The Big Three: Meet The Themes That Will Continue to Haunt Markets
Here are three issues that have dominated financial markets and appear likely to continue to shape investor returns and thus be worth monitoring: the risk on/risk off trend, commodity prices and the slowing global economy, and the downturn in corporate earnings growth.
Over the last three quarters, three outsize themes have dominated financial market performance and investor returns. Odds are that they’ll continue to do so in the coming months, with the ongoing drama surrounding Europe’s sovereign debt crisis (and the impact of that on the region’s financial system) providing an additional source of anxiety and unease. We have distilled these core issues into three Datastream charts for Alpha Now readers; all three also were featured in today’s survey of “The Most Important Charts in the World” at Business Insider.
Perhaps the one thing that every market participant would agree on is that global financial markets have been volatile – and that some assets have been far more volatile than others. In the chart above, the vertical axis shows returns over the last month, while the horizontal axis plots volatility over the last year. In a “normal” month, the trend line in the middle should slope slightly higher, reflecting the tendency for assets that demonstrate the most volatility (and thus the greatest level of risk) to offer investors the greater return. That’s the heart of the “risk/return” tradeoff, after all. Taking a look at this slope will give you an insight as to where we stand on the “risk on/risk off” trade that has been so much a part of recent investor psychology, with sentiment changing on a dime. If the line that best fits the scatter chart slopes very steeply upward, it tells us that risk is being rewarded; a downward slope says the opposite is true and that investors appear to shun risky assets in favor of safe havens. The bottom “line”? Markets have been volatile and choppy, as investors switch in and out of higher-risk assets, and that appears unlikely to change. But looking at the scatter pattern might help investors identify outliers – such as soft commodities – that could be might be of interest.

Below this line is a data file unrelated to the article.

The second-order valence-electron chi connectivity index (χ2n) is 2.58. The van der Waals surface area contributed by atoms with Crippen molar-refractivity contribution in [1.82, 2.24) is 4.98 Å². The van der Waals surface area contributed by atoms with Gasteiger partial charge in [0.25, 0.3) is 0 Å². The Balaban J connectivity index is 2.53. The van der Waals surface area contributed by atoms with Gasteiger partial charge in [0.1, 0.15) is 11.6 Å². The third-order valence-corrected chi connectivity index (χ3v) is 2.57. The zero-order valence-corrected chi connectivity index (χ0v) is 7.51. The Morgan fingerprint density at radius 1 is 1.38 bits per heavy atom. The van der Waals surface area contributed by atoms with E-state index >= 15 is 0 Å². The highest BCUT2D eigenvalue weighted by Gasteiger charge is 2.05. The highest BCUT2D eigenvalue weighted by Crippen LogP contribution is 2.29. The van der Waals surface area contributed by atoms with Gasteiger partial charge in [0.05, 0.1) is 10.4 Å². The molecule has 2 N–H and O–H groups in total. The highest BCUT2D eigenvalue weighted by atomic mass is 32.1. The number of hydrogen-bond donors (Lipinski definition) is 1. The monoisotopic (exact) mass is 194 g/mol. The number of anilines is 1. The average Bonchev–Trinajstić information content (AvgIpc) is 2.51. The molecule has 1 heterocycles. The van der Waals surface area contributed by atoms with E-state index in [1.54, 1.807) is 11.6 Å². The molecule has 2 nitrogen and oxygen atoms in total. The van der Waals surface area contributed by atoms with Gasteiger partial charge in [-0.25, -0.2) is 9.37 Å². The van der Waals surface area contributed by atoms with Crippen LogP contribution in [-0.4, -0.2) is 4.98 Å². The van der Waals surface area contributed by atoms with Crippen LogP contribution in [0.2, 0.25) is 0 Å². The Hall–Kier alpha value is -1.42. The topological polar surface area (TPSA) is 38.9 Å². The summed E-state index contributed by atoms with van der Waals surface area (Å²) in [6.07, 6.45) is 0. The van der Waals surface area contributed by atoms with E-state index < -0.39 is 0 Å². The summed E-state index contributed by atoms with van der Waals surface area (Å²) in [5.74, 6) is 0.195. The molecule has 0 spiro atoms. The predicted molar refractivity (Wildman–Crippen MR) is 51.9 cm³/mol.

It’s critical for investors to have a sense of where they stand in the global economic cycle at any given point in time – and worldwide, national governments and other organizations bombard us with enough data on the subject to make answering that question almost impossible to decipher amidst all the noise. Another way to pose that question is to go beyond the economic data and look at what is happening to the performance of metals and mining stocks relative to the rest of the equity market. That provides a snapshot of what is happening to asset prices, which contain a lot of information. A big additional edge: data based on asset prices reflects real people making real decisions with real money, not surveys of what they think or believe, or what they might do. Right now, as you can see, that line is falling, suggesting that these stocks are falling relative to their peers because demand for their economically sensitive products is dipping to a greater extent – and that suggests that a cyclical slowdown is underway. Blending this indicator with other barometers of economic strength (and weakness), such as metals prices, demand for semiconductors and even crude oil prices, could help paint an even more vivid picture of what is really taking place with the economy.
For stock market investors, it all boils down to corporate earnings. Are they going to rise? By how much, in both absolute terms and relative to the last few quarterly periods? Gauging where corporate earnings – in aggregate – are in the cycle that they, too, tend to follow is important to any investor pondering their portfolio and wondering if it’s time for a change in their asset allocation. Robert Shiller, an economics professor at Yale, has devised a fresh way of looking at P/E ratios that take the business cycle into account, one that is often known as cyclical adjusted P/E, or CAPE. (It is calculated by dividing the current stock price of a company or other market metric by a 10-year average of inflation-adjusted earnings.) On an absolute basis, corporate earnings today are still above trend – but the chart above shows that they appear on the verge of rolling over and heading back down toward that trend line. The question on everyone’s mind, needless to say, is whether that dip presages something altogether more ominous – a complete collapse in corporate profitability as the impact of the eurozone crisis spreads.
Given that Chinese growth appears to be slowing more than that country’s authorities had anticipated, while economic indicators continue to deliver bearish news to the U.S. market, the stage seems set for another volatile period – one in which monitoring these three themes may help investors cope with the choppiness.
Learn more about how Datastream can help you better analyze macro data and quickly identify data trends and relationships.
Request a free trial today.